Re: Threats to the Singularity.

From: Samantha Atkins (
Date: Mon Jun 17 2002 - 17:15:13 MDT

Eliezer S. Yudkowsky wrote:

> Gordon Worley wrote:
>> On Monday, June 17, 2002, at 05:31 AM, Samantha Atkins wrote:
>>> Do I read you correctly? If I do, then why do you hold this
>>> position? If I read you correctly then how can you expect the
>>> majority of human beings, if they really understood you, to consider
>>> you as other than a monster?
> Shouldn't you be trying to figure out what's right before discussing its
> PR value? Or are you arguing that the "yuck factor" reaction of many
> humans is representative of an actual moral wrong? If so, why not argue
> the moral wrong itself, rather than arguing from the agreement of a
> large number of people who have not actually been consulted?

What do you think that I am doing other than attempting to
figure out what is being said and why? Killing other sentients
without very dire reasons is in my book a moral wrong. It has
nothing to do with "yuck factor" and I am quite disappointed to
see you taking this line. I thought I remembered you taking the
veiw that a FAI will safeguard the lives of humans, uploaded or
not, as much as possible and this is part of what it means to be
"Friendly". I certainly remember you on several occassions
using the final deaths of so many humans today and the
possibility of giga-death destruction just around the corner as
a strong motivator for the Work. So I hardly see why concern
for the continued existence of our fellow sentience can now be
dismmised as simply evolution-programmed "YUCK" factor.

> Exactly. Morality, like rationality, is never on anyone's side. The
> most you can try to do is end up being on the side of morality. The
> price of seeing the morality of a situation clearly is that you start
> out by asking which side you should be on, rather than looking for a way
> to rationalize one side. Sometimes, just as in rationality, evidence
> (or valid moral argument) is weighted very heavily on one side of the
> scales and judgement is easy, but it doesn't mean that judgement can be
> replaced with prejudgement.

What is the basis of your morality? Who is talking of
prejudgement? A pre-judgement that humans are expendable if
need be (to be strictly determined by the "Friendly" AI) seems
to be being made.

> It goes back to that same principle of building something eternal. This
> isn't a contest to see who can say the nicest things about humanity.

Who in the hell ever said it was? I am concerned with the
well-being and the freeing of humanity, not with saying nice
things about them.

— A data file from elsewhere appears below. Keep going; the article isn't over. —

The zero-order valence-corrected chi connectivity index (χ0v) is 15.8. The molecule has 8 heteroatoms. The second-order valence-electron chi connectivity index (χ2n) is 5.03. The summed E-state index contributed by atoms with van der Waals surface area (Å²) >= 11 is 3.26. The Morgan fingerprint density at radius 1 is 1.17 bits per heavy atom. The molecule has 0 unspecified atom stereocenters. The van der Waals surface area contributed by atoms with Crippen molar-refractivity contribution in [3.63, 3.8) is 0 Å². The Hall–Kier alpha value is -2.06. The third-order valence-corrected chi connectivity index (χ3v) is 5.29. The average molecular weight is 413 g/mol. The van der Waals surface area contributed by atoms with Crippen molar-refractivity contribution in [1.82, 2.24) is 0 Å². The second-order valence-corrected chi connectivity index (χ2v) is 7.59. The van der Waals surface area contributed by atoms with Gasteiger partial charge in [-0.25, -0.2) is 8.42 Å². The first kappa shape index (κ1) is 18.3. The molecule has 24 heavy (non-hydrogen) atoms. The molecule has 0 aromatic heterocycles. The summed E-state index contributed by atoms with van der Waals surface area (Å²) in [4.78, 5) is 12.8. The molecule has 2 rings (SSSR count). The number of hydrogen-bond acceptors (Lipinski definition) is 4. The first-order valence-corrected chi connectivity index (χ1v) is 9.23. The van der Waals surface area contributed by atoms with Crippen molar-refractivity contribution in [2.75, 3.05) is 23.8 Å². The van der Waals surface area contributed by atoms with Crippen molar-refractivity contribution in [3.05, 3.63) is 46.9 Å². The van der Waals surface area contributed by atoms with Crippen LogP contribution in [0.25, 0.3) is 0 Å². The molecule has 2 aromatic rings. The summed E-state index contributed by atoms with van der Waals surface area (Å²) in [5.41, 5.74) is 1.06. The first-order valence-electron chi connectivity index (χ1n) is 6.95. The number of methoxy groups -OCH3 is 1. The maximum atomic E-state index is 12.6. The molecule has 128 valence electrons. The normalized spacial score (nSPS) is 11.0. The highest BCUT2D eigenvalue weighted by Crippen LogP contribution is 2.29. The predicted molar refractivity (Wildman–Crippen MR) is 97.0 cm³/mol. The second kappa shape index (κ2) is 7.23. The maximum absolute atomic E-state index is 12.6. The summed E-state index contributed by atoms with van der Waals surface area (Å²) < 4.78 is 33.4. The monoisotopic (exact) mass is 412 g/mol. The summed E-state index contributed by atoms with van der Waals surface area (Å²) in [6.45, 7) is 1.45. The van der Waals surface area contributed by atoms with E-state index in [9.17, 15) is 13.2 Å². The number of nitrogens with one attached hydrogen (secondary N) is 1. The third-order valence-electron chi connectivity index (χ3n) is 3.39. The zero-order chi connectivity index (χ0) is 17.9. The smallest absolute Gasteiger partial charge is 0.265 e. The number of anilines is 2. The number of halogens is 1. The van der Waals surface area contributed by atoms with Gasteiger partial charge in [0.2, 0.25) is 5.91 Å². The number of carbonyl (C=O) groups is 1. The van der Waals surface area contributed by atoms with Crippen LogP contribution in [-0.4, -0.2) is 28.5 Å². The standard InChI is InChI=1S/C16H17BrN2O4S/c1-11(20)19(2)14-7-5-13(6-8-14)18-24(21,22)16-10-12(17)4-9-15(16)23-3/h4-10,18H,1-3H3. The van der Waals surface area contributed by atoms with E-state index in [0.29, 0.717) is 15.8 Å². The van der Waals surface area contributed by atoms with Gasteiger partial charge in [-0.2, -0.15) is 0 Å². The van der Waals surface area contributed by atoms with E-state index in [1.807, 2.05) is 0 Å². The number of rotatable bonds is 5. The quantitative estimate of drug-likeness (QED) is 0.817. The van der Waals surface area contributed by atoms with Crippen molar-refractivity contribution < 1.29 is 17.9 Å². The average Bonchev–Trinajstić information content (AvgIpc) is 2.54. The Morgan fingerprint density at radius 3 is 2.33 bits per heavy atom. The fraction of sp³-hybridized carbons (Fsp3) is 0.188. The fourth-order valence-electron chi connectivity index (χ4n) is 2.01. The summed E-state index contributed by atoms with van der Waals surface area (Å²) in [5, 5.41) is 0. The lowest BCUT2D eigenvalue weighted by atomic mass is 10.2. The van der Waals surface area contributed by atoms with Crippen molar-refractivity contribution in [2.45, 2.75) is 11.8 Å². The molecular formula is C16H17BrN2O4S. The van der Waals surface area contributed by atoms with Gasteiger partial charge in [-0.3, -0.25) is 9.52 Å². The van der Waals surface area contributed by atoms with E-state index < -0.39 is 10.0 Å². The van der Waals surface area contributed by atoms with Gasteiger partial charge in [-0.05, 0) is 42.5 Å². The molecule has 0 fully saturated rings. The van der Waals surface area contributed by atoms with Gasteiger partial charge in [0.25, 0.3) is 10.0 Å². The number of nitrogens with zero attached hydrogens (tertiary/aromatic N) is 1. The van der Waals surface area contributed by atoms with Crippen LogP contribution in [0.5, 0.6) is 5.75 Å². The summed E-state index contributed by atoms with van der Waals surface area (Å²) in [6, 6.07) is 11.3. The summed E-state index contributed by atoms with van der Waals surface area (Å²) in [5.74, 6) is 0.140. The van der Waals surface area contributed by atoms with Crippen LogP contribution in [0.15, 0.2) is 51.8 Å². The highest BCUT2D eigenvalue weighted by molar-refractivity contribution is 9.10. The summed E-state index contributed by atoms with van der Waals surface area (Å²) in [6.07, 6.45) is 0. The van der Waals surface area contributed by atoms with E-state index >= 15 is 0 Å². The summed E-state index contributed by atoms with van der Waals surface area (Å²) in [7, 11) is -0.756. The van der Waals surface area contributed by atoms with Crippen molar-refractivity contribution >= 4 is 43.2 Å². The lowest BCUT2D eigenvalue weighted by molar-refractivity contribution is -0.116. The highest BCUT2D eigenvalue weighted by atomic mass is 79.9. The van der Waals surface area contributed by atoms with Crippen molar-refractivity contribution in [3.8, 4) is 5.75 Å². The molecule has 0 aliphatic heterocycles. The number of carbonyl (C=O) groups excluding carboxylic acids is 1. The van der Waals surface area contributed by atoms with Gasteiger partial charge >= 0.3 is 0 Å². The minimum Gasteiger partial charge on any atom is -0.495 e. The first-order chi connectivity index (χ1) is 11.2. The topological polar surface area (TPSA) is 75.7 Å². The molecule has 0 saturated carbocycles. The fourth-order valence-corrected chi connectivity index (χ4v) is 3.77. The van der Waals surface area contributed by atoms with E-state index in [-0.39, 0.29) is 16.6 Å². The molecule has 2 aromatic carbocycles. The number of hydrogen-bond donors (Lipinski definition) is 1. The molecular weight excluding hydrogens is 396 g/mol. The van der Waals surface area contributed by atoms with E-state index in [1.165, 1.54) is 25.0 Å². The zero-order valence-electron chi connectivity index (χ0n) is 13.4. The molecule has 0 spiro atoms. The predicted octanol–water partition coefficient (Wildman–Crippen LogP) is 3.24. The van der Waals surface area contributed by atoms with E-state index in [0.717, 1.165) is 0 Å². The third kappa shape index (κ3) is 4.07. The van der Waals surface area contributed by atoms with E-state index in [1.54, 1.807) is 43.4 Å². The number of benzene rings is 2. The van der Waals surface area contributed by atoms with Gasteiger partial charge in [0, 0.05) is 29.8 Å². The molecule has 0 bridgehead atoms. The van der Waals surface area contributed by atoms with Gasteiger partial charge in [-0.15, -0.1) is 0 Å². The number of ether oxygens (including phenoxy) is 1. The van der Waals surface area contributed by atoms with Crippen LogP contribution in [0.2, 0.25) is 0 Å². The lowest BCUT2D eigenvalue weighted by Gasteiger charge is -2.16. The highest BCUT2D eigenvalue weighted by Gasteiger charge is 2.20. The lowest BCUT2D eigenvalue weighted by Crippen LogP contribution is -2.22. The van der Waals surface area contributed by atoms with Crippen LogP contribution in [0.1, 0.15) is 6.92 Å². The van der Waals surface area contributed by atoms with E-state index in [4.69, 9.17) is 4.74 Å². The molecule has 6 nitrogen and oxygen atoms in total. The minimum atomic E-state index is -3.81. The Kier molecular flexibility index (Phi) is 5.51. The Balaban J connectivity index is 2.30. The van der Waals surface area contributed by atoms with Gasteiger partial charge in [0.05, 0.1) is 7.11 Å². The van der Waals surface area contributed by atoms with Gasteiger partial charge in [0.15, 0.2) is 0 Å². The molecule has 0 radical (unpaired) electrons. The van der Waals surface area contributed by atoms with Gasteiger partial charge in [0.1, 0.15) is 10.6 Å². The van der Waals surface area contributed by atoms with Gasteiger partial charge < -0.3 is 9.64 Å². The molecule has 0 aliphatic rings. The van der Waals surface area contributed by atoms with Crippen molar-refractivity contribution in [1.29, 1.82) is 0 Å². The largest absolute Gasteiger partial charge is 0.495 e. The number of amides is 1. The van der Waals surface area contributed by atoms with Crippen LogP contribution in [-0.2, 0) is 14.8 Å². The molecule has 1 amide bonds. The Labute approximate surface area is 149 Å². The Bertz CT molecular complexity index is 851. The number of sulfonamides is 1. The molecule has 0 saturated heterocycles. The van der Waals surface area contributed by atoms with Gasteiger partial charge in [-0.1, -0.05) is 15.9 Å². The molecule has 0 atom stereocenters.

> The decision that a universe with humanity or human-derived minds in it
> is what we want to see lasting through eternity is not a decision for
> either a Friendly AI or a human philosopher to make lightly, whether
> "eternity" is taken to mean a few billion years or an actual infinity.

Well, I never said the minds have to be strictly human. I never
said that human derived minds have to exist forever either. I
said that sentients and their continued well-being to the
maximum extent possible should be a top priority if I am to
believe what is proposed is "Friendly" or even remotely
palatable. I have no problem with the forms of the sentients
changing as they find useful and convenient to quite non-human
modalities or if they join with an SI and so on. I have no
problem with all of certain lines eventually falling behind and
even becoming extinct. I have a very large problem with saying
that it is alright for us to build something where it is an open
option to exterminate all human life by choice. I have a large
problem also if the upliftment of human beings (voltionally of
course) is not a high priority.

> Either way that's a hell of a long time. Isn't it worth an hour to
> think about it today? Even if the moral question is "trivial", in the
> mathematical sense of being a trivial consequence of the basic rules of
> moral reasoning, then this itself needs to be established.

Since it is a strawman this paragraph is without much meaning.

> There are also penalties to intelligence if you stop thinking too early.
> What if humanity's survival was morally worthwhile given a certain
> easily achievable enabling condition, but a snap judgement caused you to
> miss it? I can't think of any concrete scenario matching this
> description, but I think that growing into a strong thinker involves
> thinking through every possibility. The conclusions may be obvious but
> you still have to do the math to arrive at the obvious conclusions.

I don't need to do math to prove something so fundamental to me
is in fact fundamental to me! The well-being and freeing of
humankind and other sentients is a supergoal for me. I will
judge your work in terms of its utility for that supergoal.

> Otherwise you *don't know* the math! Maybe this doesn't matter much if
> you're willing to go through your life on autopilot, but it sure as heck
> matters for building AI. And the only way you can know the math is by

You have to start somewhere. How will you prove the supergoal
of Friendliness to the SI?

> being willing to emotionally accept either outcome when you start
> thinking. You can't pretend to be able to accept either outcome in
> order to find the math. You have to be able to *actually* accept the
> moral outcome whatever it is. This is why "attachment", even to good
> things that really turn out to be good, is a bad thing.

You seem to be arguing that ethics can be done in a complete
vacuum with no starting basis whatsoever. I do not believe this
can be done.

- samantha

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